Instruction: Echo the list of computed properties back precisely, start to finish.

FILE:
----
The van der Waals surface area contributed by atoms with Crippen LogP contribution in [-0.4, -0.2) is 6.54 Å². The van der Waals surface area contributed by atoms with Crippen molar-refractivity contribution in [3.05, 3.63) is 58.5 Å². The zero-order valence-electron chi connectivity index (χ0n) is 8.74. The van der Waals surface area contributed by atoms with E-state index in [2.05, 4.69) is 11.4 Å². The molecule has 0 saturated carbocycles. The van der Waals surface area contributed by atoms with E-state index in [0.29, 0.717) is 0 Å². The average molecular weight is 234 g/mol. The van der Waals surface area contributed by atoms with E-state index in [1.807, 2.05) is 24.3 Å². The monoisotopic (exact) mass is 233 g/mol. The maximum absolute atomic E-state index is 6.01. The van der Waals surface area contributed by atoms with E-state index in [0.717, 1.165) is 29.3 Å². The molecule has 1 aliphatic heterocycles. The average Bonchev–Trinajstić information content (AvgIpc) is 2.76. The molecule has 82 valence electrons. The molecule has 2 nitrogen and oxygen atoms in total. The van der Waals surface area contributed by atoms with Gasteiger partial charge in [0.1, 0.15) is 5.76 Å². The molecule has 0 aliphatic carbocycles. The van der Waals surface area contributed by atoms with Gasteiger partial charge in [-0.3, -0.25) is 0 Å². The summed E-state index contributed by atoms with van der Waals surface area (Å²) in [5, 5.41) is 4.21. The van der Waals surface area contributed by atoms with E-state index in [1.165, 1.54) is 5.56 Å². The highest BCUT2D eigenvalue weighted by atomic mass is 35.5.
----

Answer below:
The van der Waals surface area contributed by atoms with Crippen LogP contribution in [-0.4, -0.2) is 6.54 Å². The van der Waals surface area contributed by atoms with Crippen molar-refractivity contribution in [3.05, 3.63) is 58.5 Å². The zero-order valence-electron chi connectivity index (χ0n) is 8.74. The van der Waals surface area contributed by atoms with E-state index in [2.05, 4.69) is 11.4 Å². The molecule has 0 saturated carbocycles. The van der Waals surface area contributed by atoms with E-state index in [0.29, 0.717) is 0 Å². The average molecular weight is 234 g/mol. The van der Waals surface area contributed by atoms with E-state index in [1.807, 2.05) is 24.3 Å². The monoisotopic (exact) mass is 233 g/mol. The maximum absolute atomic E-state index is 6.01. The van der Waals surface area contributed by atoms with E-state index in [0.717, 1.165) is 29.3 Å². The molecule has 1 aliphatic heterocycles. The average Bonchev–Trinajstić information content (AvgIpc) is 2.76. The molecule has 82 valence electrons. The molecule has 2 nitrogen and oxygen atoms in total. The van der Waals surface area contributed by atoms with Gasteiger partial charge in [0.1, 0.15) is 5.76 Å². The molecule has 0 aliphatic carbocycles. The van der Waals surface area contributed by atoms with Gasteiger partial charge in [-0.3, -0.25) is 0 Å². The summed E-state index contributed by atoms with van der Waals surface area (Å²) in [5, 5.41) is 4.21. The van der Waals surface area contributed by atoms with E-state index in [1.165, 1.54) is 5.56 Å². The highest BCUT2D eigenvalue weighted by atomic mass is 35.5.